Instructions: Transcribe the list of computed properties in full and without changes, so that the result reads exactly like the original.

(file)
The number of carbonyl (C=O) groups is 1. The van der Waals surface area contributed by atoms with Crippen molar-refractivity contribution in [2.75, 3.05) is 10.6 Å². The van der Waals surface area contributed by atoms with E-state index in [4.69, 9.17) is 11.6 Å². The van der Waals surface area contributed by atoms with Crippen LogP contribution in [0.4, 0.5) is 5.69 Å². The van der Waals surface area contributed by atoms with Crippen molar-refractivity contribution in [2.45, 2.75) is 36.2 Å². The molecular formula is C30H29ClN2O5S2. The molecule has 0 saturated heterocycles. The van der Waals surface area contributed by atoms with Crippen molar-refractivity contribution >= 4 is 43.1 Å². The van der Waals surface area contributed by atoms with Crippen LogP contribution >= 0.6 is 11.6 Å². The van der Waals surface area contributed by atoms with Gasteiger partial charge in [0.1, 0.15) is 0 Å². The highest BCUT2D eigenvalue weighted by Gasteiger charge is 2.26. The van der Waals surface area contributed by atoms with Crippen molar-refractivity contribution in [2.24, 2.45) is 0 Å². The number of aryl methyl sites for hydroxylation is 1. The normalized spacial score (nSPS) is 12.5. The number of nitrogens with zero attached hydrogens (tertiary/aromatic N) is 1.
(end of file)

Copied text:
The number of carbonyl (C=O) groups is 1. The van der Waals surface area contributed by atoms with Crippen molar-refractivity contribution in [2.75, 3.05) is 10.6 Å². The van der Waals surface area contributed by atoms with E-state index in [4.69, 9.17) is 11.6 Å². The van der Waals surface area contributed by atoms with Crippen LogP contribution in [0.4, 0.5) is 5.69 Å². The van der Waals surface area contributed by atoms with Crippen molar-refractivity contribution in [2.45, 2.75) is 36.2 Å². The molecular formula is C30H29ClN2O5S2. The molecule has 0 saturated heterocycles. The van der Waals surface area contributed by atoms with Crippen molar-refractivity contribution >= 4 is 43.1 Å². The van der Waals surface area contributed by atoms with Crippen LogP contribution >= 0.6 is 11.6 Å². The van der Waals surface area contributed by atoms with Gasteiger partial charge in [0.1, 0.15) is 0 Å². The highest BCUT2D eigenvalue weighted by Gasteiger charge is 2.26. The van der Waals surface area contributed by atoms with Crippen molar-refractivity contribution in [2.24, 2.45) is 0 Å². The number of aryl methyl sites for hydroxylation is 1. The normalized spacial score (nSPS) is 12.5. The number of nitrogens with zero attached hydrogens (tertiary/aromatic N) is 1.